STUDIO CITY ( — There is one customer at Joe Miceli’s restaurant in Studio City he says he must always keep happy: the IRS.

“If we were to get audited, the accountants have told me it’s a nightmare,” Miceli, the restaurant owner, said.

But as CBS2’s Peter Daut reports, there are a number of red flags the government agency looks for on a tax return that can increase one’s chance of getting audited.

“People need to be careful,” said Los Angeles CPA Elisha Wiesenberg.

Wiesenberg said a person is more likely to get audited if something is out of proportion, such as a large charitable deduction that does not match one’s income level.

“Stuff where it just doesn’t fit in, the IRS finds fast,” Wiesenberg said.

Income also plays a factor.

Tax experts say there is a one in 37 chance a person making $200,000 a year will be audited. The odds jump to one in 13 for millionaires.

That’s because the more a person makes, the more deductions they’re likely to take and the more the IRS can zero-in on.

“Sometimes people will apply for benefits or credits that they’re not necessarily entitled to,” said Patricia Svarnas, an IRS media spokesperson.

Applying for tax credits on things like continuing education, retirement contributions, or energy-efficient home improvements may also draw the attention of auditors.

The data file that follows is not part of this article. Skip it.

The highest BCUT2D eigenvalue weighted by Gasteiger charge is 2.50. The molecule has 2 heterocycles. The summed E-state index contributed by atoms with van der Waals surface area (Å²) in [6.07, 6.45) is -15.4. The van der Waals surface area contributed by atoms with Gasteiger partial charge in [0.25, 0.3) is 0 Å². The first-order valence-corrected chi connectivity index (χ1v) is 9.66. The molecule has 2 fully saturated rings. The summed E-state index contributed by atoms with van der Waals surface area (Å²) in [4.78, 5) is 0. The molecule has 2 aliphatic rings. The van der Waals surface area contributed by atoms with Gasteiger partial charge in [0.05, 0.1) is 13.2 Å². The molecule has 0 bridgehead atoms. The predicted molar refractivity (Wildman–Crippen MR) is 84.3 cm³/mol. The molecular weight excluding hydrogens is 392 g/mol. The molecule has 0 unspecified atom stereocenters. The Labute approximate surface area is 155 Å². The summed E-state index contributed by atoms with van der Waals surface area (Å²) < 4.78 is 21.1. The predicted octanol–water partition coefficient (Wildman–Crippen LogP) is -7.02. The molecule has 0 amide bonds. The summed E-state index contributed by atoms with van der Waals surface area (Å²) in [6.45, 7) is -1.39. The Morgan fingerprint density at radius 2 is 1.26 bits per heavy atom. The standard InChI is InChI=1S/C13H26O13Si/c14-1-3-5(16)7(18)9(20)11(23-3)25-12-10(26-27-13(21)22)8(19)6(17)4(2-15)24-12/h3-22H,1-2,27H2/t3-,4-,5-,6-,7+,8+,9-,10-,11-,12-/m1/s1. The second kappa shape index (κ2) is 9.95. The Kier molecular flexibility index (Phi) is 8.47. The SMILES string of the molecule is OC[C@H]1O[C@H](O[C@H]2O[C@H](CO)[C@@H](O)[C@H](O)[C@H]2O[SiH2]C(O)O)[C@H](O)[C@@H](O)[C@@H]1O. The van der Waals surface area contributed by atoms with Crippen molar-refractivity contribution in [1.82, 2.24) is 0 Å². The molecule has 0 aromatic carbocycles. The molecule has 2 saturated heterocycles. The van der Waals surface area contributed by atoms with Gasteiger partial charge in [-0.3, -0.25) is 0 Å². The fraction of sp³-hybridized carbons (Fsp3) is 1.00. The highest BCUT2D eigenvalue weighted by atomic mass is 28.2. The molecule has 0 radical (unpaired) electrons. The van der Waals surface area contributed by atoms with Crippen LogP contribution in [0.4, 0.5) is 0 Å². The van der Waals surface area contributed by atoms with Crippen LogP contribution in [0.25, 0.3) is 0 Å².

“You also want to be careful of your allowable deductions. Make sure you don’t include all kinds of deductions that don’t make sense for your profession,” Svarnas said. For example, don’t deduct expensive outerwear when you have a desk job or write off a cellphone your employer is paying for.

The use of round numbers is another red flag.

“That screams out ‘I’m estimating and I’m not using a real expense,” Wiesenberg said.

Miceli says he’s never been audited and hopes to keep it that way by saving all his documents and receipts.

“Seven years worth of paperwork. Everything the accountants give us. Everything that we run through our computers. You have to save it,” he said.


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